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On solving the cubic equations, applying Cardano formula yield complex results. I wanted to evaluate the exact roots (not numerical) but I ended up with complex numbers/nested radicals. To get rid of complex numbers/nested radicals, we are either to denest the nested radical or use trigonometric formula for cubic equations. The trigonometric formula has to be avoided because it won’t give exact roots. So we are left to denest the nested radical of the form

  1. $\sqrt[3]{a+b\sqrt{c}}$
  2. $\sqrt[3]{a+b\sqrt{c}} +\sqrt[3]{a-b\sqrt{c}}$

In the first case I was asked to “assume” the solution which is really annoying, for the second I was told to suppose the radical to be equal to “$x$” and then cubing on both sides gives the same cubic equation, now “assume” the solution. I seem to be processing in a cycle, I am greatly troubled.

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    $\begingroup$ In what way are complex numbers and nested radicals not exact? $\endgroup$ – Zev Chonoles Aug 14 '13 at 6:31
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    $\begingroup$ The trig formulas do give exact roots, just not in the form you prefer. $\endgroup$ – André Nicolas Aug 14 '13 at 6:35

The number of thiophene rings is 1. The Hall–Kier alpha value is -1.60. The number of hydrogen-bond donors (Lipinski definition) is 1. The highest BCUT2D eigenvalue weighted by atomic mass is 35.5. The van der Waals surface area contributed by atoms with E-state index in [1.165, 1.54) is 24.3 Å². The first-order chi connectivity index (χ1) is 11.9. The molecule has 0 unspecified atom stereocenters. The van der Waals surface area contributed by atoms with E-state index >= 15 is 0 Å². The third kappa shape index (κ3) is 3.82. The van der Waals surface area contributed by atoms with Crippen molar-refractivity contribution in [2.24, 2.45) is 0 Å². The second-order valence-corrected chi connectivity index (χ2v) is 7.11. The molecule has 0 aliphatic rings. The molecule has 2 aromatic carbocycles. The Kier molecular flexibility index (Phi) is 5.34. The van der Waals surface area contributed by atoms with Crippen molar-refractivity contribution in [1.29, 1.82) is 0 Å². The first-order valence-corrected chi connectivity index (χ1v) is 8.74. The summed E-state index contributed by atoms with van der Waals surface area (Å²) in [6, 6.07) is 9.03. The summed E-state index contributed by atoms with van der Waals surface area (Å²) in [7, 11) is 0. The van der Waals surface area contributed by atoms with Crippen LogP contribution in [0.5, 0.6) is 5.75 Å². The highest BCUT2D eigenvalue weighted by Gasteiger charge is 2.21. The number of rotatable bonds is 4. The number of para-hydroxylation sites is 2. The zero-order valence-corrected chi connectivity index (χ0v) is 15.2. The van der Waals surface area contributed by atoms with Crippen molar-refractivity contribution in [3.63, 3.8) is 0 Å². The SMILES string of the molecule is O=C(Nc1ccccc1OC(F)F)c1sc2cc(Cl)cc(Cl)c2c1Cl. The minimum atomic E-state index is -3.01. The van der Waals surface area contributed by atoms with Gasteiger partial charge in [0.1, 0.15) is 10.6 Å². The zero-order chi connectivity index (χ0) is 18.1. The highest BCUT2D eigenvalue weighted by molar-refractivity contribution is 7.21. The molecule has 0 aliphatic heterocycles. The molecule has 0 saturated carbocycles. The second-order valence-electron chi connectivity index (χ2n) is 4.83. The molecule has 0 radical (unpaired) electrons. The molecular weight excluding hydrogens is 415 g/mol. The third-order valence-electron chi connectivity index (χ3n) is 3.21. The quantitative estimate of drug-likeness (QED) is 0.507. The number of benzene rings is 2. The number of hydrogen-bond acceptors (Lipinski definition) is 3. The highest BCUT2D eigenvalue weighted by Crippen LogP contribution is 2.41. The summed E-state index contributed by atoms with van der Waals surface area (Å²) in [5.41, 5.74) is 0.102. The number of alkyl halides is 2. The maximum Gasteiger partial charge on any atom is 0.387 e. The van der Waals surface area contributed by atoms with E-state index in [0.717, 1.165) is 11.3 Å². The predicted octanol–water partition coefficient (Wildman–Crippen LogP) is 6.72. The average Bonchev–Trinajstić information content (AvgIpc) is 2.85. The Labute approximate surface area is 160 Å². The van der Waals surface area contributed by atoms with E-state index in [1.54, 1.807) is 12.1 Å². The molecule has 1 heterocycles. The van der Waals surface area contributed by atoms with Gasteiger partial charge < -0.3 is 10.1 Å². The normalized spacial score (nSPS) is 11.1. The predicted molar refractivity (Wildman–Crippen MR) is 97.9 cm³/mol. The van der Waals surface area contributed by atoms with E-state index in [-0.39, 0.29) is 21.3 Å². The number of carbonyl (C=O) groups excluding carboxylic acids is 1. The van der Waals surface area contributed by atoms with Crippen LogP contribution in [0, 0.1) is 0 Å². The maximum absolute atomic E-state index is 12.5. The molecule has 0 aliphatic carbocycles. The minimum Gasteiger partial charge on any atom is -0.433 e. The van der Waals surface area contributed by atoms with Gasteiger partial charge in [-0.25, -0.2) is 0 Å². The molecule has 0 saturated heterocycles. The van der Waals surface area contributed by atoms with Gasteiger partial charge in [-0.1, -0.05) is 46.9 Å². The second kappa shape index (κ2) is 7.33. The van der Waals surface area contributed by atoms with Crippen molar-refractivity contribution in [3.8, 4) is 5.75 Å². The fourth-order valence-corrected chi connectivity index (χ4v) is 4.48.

• $\begingroup$ What you most likely mean is that you want exact symbolic expressions for the real and imaginary parts independently, rather than one whole expression for the complex number that may obscure what the real/imaginary parts are. Can you elaborate on the "assume the solution" method you've been asked to do, perhaps with an example? $\endgroup$ – anon Aug 14 '13 at 6:44
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  • $\begingroup$ 1) Not exact signifies "numerical approximations" 2) The trig formulae give "numerical approximations" and not in "irrational form" of roots sought. 3) Consider the equation x^3+3x=4 X=∛(2+√5) +∛(2-√5) Cubing both sides: x^3+3x-4=0 “assuming” x=1 anf equating the sides will prove that x=1 ): This is the so called “assuming method” I showed $\endgroup$ – Hashir Omer Aug 14 '13 at 7:58

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